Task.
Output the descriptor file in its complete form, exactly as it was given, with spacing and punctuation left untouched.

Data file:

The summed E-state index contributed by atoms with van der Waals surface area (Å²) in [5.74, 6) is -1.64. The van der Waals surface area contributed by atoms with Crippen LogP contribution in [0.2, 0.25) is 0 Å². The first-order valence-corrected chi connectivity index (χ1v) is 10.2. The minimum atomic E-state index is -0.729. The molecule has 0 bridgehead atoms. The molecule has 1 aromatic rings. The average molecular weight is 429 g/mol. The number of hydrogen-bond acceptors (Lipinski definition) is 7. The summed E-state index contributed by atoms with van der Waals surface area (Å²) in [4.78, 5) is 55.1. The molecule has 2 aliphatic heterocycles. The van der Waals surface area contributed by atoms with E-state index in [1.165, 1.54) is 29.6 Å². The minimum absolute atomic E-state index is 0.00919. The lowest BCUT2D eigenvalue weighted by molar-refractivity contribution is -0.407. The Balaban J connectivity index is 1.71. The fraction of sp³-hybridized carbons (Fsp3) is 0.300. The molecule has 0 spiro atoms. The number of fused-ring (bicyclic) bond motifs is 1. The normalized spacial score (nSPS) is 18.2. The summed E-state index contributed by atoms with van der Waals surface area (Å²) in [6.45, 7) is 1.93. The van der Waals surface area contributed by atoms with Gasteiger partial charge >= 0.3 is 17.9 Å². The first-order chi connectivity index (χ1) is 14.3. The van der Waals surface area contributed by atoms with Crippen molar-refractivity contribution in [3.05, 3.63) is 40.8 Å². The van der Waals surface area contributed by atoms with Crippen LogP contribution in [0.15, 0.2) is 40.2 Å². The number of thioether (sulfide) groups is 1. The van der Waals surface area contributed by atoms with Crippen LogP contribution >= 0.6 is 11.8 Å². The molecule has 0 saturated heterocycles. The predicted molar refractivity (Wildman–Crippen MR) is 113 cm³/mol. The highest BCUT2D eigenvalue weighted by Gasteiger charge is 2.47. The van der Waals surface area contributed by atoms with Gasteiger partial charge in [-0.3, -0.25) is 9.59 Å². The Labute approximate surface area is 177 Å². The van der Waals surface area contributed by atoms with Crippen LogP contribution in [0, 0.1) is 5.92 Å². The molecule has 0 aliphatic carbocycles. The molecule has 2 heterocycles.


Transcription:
The summed E-state index contributed by atoms with van der Waals surface area (Å²) in [5.74, 6) is -1.64. The van der Waals surface area contributed by atoms with Crippen LogP contribution in [0.2, 0.25) is 0 Å². The first-order valence-corrected chi connectivity index (χ1v) is 10.2. The minimum atomic E-state index is -0.729. The molecule has 0 bridgehead atoms. The molecule has 1 aromatic rings. The average molecular weight is 429 g/mol. The number of hydrogen-bond acceptors (Lipinski definition) is 7. The summed E-state index contributed by atoms with van der Waals surface area (Å²) in [4.78, 5) is 55.1. The molecule has 2 aliphatic heterocycles. The van der Waals surface area contributed by atoms with E-state index in [1.165, 1.54) is 29.6 Å². The minimum absolute atomic E-state index is 0.00919. The lowest BCUT2D eigenvalue weighted by molar-refractivity contribution is -0.407. The Balaban J connectivity index is 1.71. The fraction of sp³-hybridized carbons (Fsp3) is 0.300. The molecule has 0 spiro atoms. The number of fused-ring (bicyclic) bond motifs is 1. The normalized spacial score (nSPS) is 18.2. The summed E-state index contributed by atoms with van der Waals surface area (Å²) in [6.45, 7) is 1.93. The van der Waals surface area contributed by atoms with Gasteiger partial charge >= 0.3 is 17.9 Å². The first-order chi connectivity index (χ1) is 14.3. The van der Waals surface area contributed by atoms with Crippen molar-refractivity contribution in [3.05, 3.63) is 40.8 Å². The van der Waals surface area contributed by atoms with Crippen LogP contribution in [0.15, 0.2) is 40.2 Å². The number of thioether (sulfide) groups is 1. The van der Waals surface area contributed by atoms with Crippen LogP contribution >= 0.6 is 11.8 Å². The molecule has 0 saturated heterocycles. The predicted molar refractivity (Wildman–Crippen MR) is 113 cm³/mol. The highest BCUT2D eigenvalue weighted by Gasteiger charge is 2.47. The van der Waals surface area contributed by atoms with Gasteiger partial charge in [-0.3, -0.25) is 9.59 Å². The Labute approximate surface area is 177 Å². The van der Waals surface area contributed by atoms with Crippen LogP contribution in [0, 0.1) is 5.92 Å². The molecule has 0 aliphatic carbocycles. The molecule has 2 heterocycles.